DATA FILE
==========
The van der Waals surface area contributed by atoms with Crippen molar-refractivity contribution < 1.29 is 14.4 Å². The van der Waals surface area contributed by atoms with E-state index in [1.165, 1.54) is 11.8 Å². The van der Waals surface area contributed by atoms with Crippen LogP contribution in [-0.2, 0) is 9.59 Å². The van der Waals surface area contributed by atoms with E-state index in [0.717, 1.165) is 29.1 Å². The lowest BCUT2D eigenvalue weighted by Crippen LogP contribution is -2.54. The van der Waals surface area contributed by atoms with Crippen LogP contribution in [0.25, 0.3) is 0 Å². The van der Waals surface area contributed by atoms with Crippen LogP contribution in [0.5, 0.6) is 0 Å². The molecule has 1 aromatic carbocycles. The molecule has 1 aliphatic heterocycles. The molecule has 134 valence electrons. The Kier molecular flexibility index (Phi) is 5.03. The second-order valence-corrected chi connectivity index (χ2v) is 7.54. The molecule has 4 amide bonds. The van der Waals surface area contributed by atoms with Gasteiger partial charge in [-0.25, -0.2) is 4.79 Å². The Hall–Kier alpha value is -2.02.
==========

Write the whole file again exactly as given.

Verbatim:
The van der Waals surface area contributed by atoms with Crippen molar-refractivity contribution < 1.29 is 14.4 Å². The van der Waals surface area contributed by atoms with E-state index in [1.165, 1.54) is 11.8 Å². The van der Waals surface area contributed by atoms with Crippen LogP contribution in [-0.2, 0) is 9.59 Å². The van der Waals surface area contributed by atoms with E-state index in [0.717, 1.165) is 29.1 Å². The lowest BCUT2D eigenvalue weighted by Crippen LogP contribution is -2.54. The van der Waals surface area contributed by atoms with Crippen LogP contribution in [0.25, 0.3) is 0 Å². The van der Waals surface area contributed by atoms with Crippen LogP contribution in [0.5, 0.6) is 0 Å². The molecule has 1 aromatic carbocycles. The molecule has 1 aliphatic heterocycles. The molecule has 134 valence electrons. The Kier molecular flexibility index (Phi) is 5.03. The second-order valence-corrected chi connectivity index (χ2v) is 7.54. The molecule has 4 amide bonds. The van der Waals surface area contributed by atoms with Gasteiger partial charge in [-0.25, -0.2) is 4.79 Å². The Hall–Kier alpha value is -2.02.